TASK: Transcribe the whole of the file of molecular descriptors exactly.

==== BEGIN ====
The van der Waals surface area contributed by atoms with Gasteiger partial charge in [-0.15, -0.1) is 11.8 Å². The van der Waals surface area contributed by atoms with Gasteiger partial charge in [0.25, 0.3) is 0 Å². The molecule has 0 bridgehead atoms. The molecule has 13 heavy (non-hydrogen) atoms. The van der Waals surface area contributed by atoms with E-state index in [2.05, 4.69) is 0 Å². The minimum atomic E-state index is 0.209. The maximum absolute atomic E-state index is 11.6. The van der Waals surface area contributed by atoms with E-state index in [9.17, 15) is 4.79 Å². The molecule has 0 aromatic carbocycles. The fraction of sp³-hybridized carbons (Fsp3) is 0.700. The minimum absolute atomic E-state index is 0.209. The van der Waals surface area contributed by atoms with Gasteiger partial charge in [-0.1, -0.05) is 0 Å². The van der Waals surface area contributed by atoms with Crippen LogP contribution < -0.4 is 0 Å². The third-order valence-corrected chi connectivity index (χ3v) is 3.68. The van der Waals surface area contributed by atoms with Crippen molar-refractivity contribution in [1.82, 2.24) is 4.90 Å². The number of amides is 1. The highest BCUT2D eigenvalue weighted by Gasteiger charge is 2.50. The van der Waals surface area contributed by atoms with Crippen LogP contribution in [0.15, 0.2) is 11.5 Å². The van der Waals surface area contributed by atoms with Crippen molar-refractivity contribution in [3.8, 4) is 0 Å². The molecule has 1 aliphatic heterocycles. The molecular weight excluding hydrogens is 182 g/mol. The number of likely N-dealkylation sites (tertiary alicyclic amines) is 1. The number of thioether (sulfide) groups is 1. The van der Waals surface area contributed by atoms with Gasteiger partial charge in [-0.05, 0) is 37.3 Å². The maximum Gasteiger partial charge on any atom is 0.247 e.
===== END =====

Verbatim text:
The van der Waals surface area contributed by atoms with Gasteiger partial charge in [-0.15, -0.1) is 11.8 Å². The van der Waals surface area contributed by atoms with Gasteiger partial charge in [0.25, 0.3) is 0 Å². The molecule has 0 bridgehead atoms. The molecule has 13 heavy (non-hydrogen) atoms. The van der Waals surface area contributed by atoms with E-state index in [2.05, 4.69) is 0 Å². The minimum atomic E-state index is 0.209. The maximum absolute atomic E-state index is 11.6. The van der Waals surface area contributed by atoms with E-state index in [9.17, 15) is 4.79 Å². The molecule has 0 aromatic carbocycles. The fraction of sp³-hybridized carbons (Fsp3) is 0.700. The minimum absolute atomic E-state index is 0.209. The van der Waals surface area contributed by atoms with Gasteiger partial charge in [-0.1, -0.05) is 0 Å². The van der Waals surface area contributed by atoms with Crippen LogP contribution < -0.4 is 0 Å². The third-order valence-corrected chi connectivity index (χ3v) is 3.68. The van der Waals surface area contributed by atoms with Crippen molar-refractivity contribution in [1.82, 2.24) is 4.90 Å². The number of amides is 1. The highest BCUT2D eigenvalue weighted by Gasteiger charge is 2.50. The van der Waals surface area contributed by atoms with Crippen LogP contribution in [0.15, 0.2) is 11.5 Å². The van der Waals surface area contributed by atoms with Crippen molar-refractivity contribution in [3.8, 4) is 0 Å². The molecule has 1 aliphatic heterocycles. The molecular weight excluding hydrogens is 182 g/mol. The number of likely N-dealkylation sites (tertiary alicyclic amines) is 1. The number of thioether (sulfide) groups is 1. The van der Waals surface area contributed by atoms with Gasteiger partial charge in [-0.05, 0) is 37.3 Å². The maximum Gasteiger partial charge on any atom is 0.247 e.